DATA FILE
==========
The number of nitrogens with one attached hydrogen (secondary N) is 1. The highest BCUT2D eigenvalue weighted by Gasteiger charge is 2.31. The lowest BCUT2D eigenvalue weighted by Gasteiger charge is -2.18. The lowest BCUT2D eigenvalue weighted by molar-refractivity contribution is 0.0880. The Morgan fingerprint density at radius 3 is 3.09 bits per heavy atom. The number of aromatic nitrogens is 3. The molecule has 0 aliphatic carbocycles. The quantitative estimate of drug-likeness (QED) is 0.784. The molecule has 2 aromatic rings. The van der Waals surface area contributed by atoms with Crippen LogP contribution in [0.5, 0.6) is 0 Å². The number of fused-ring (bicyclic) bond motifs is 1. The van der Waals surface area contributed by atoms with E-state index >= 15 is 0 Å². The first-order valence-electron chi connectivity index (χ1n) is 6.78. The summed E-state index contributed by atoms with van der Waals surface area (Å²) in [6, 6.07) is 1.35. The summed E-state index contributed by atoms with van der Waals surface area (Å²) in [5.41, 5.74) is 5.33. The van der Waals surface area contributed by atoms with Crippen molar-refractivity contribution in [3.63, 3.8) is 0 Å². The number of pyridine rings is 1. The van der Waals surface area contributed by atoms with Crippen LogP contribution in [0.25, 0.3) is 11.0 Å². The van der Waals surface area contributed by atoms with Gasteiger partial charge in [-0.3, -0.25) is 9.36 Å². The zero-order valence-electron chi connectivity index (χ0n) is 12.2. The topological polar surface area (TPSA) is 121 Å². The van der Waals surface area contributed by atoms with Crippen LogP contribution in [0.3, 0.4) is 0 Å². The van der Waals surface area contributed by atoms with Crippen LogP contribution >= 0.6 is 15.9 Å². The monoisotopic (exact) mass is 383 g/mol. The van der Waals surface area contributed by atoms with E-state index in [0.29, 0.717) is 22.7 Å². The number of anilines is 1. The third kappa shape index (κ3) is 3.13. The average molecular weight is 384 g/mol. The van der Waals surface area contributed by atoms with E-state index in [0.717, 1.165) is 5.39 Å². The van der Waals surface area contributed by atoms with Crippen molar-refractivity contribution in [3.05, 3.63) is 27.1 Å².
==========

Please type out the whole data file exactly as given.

The number of nitrogens with one attached hydrogen (secondary N) is 1. The highest BCUT2D eigenvalue weighted by Gasteiger charge is 2.31. The lowest BCUT2D eigenvalue weighted by Gasteiger charge is -2.18. The lowest BCUT2D eigenvalue weighted by molar-refractivity contribution is 0.0880. The Morgan fingerprint density at radius 3 is 3.09 bits per heavy atom. The number of aromatic nitrogens is 3. The molecule has 0 aliphatic carbocycles. The quantitative estimate of drug-likeness (QED) is 0.784. The molecule has 2 aromatic rings. The van der Waals surface area contributed by atoms with Crippen LogP contribution in [0.5, 0.6) is 0 Å². The number of fused-ring (bicyclic) bond motifs is 1. The van der Waals surface area contributed by atoms with E-state index >= 15 is 0 Å². The first-order valence-electron chi connectivity index (χ1n) is 6.78. The summed E-state index contributed by atoms with van der Waals surface area (Å²) in [6, 6.07) is 1.35. The summed E-state index contributed by atoms with van der Waals surface area (Å²) in [5.41, 5.74) is 5.33. The van der Waals surface area contributed by atoms with Crippen molar-refractivity contribution in [3.63, 3.8) is 0 Å². The number of pyridine rings is 1. The van der Waals surface area contributed by atoms with Crippen LogP contribution in [0.25, 0.3) is 11.0 Å². The van der Waals surface area contributed by atoms with Gasteiger partial charge in [-0.3, -0.25) is 9.36 Å². The zero-order valence-electron chi connectivity index (χ0n) is 12.2. The topological polar surface area (TPSA) is 121 Å². The van der Waals surface area contributed by atoms with Crippen LogP contribution in [0.3, 0.4) is 0 Å². The van der Waals surface area contributed by atoms with Crippen LogP contribution >= 0.6 is 15.9 Å². The monoisotopic (exact) mass is 383 g/mol. The van der Waals surface area contributed by atoms with E-state index in [0.29, 0.717) is 22.7 Å². The number of anilines is 1. The third kappa shape index (κ3) is 3.13. The average molecular weight is 384 g/mol. The van der Waals surface area contributed by atoms with E-state index in [0.717, 1.165) is 5.39 Å². The van der Waals surface area contributed by atoms with Crippen molar-refractivity contribution in [3.05, 3.63) is 27.1 Å².